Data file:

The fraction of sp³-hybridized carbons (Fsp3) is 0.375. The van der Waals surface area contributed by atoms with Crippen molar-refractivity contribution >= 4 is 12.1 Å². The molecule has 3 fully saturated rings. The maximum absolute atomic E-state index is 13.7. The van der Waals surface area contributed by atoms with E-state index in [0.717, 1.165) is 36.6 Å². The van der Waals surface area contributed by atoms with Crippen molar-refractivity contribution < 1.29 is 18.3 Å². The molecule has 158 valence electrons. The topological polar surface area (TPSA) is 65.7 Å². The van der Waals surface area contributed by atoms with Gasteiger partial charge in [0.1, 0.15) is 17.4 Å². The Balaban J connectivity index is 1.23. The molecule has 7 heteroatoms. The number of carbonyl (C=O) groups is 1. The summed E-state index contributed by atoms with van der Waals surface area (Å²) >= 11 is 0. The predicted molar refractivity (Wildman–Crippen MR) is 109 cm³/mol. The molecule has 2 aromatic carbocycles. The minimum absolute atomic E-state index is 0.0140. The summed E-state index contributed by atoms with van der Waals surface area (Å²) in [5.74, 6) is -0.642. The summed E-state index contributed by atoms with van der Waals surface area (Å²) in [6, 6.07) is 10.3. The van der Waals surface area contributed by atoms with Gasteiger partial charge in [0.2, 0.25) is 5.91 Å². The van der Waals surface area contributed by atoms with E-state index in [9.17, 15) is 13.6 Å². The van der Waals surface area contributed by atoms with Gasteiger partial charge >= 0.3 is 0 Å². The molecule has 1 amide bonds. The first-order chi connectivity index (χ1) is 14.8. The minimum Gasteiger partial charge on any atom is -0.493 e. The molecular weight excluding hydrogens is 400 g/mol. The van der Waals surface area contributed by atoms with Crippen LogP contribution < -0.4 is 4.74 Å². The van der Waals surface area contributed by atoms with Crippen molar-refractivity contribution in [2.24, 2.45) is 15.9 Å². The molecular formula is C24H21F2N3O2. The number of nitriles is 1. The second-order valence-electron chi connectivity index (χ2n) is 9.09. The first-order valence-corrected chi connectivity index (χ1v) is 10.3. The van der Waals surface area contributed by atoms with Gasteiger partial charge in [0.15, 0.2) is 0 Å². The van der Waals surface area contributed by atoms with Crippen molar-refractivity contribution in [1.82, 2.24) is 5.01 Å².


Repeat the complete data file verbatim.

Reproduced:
The fraction of sp³-hybridized carbons (Fsp3) is 0.375. The van der Waals surface area contributed by atoms with Crippen molar-refractivity contribution >= 4 is 12.1 Å². The molecule has 3 fully saturated rings. The maximum absolute atomic E-state index is 13.7. The van der Waals surface area contributed by atoms with E-state index in [0.717, 1.165) is 36.6 Å². The van der Waals surface area contributed by atoms with Crippen molar-refractivity contribution < 1.29 is 18.3 Å². The molecule has 158 valence electrons. The topological polar surface area (TPSA) is 65.7 Å². The van der Waals surface area contributed by atoms with Gasteiger partial charge in [0.1, 0.15) is 17.4 Å². The Balaban J connectivity index is 1.23. The molecule has 7 heteroatoms. The number of carbonyl (C=O) groups is 1. The summed E-state index contributed by atoms with van der Waals surface area (Å²) >= 11 is 0. The predicted molar refractivity (Wildman–Crippen MR) is 109 cm³/mol. The molecule has 2 aromatic carbocycles. The minimum absolute atomic E-state index is 0.0140. The summed E-state index contributed by atoms with van der Waals surface area (Å²) in [5.74, 6) is -0.642. The summed E-state index contributed by atoms with van der Waals surface area (Å²) in [6, 6.07) is 10.3. The van der Waals surface area contributed by atoms with Gasteiger partial charge in [0.2, 0.25) is 5.91 Å². The van der Waals surface area contributed by atoms with E-state index in [9.17, 15) is 13.6 Å². The van der Waals surface area contributed by atoms with Gasteiger partial charge >= 0.3 is 0 Å². The molecule has 1 amide bonds. The first-order chi connectivity index (χ1) is 14.8. The minimum Gasteiger partial charge on any atom is -0.493 e. The molecular weight excluding hydrogens is 400 g/mol. The van der Waals surface area contributed by atoms with Crippen LogP contribution < -0.4 is 4.74 Å². The van der Waals surface area contributed by atoms with Crippen molar-refractivity contribution in [2.24, 2.45) is 15.9 Å². The molecular formula is C24H21F2N3O2. The number of nitriles is 1. The second-order valence-electron chi connectivity index (χ2n) is 9.09. The first-order valence-corrected chi connectivity index (χ1v) is 10.3. The van der Waals surface area contributed by atoms with Gasteiger partial charge in [0.15, 0.2) is 0 Å². The van der Waals surface area contributed by atoms with Crippen molar-refractivity contribution in [1.82, 2.24) is 5.01 Å².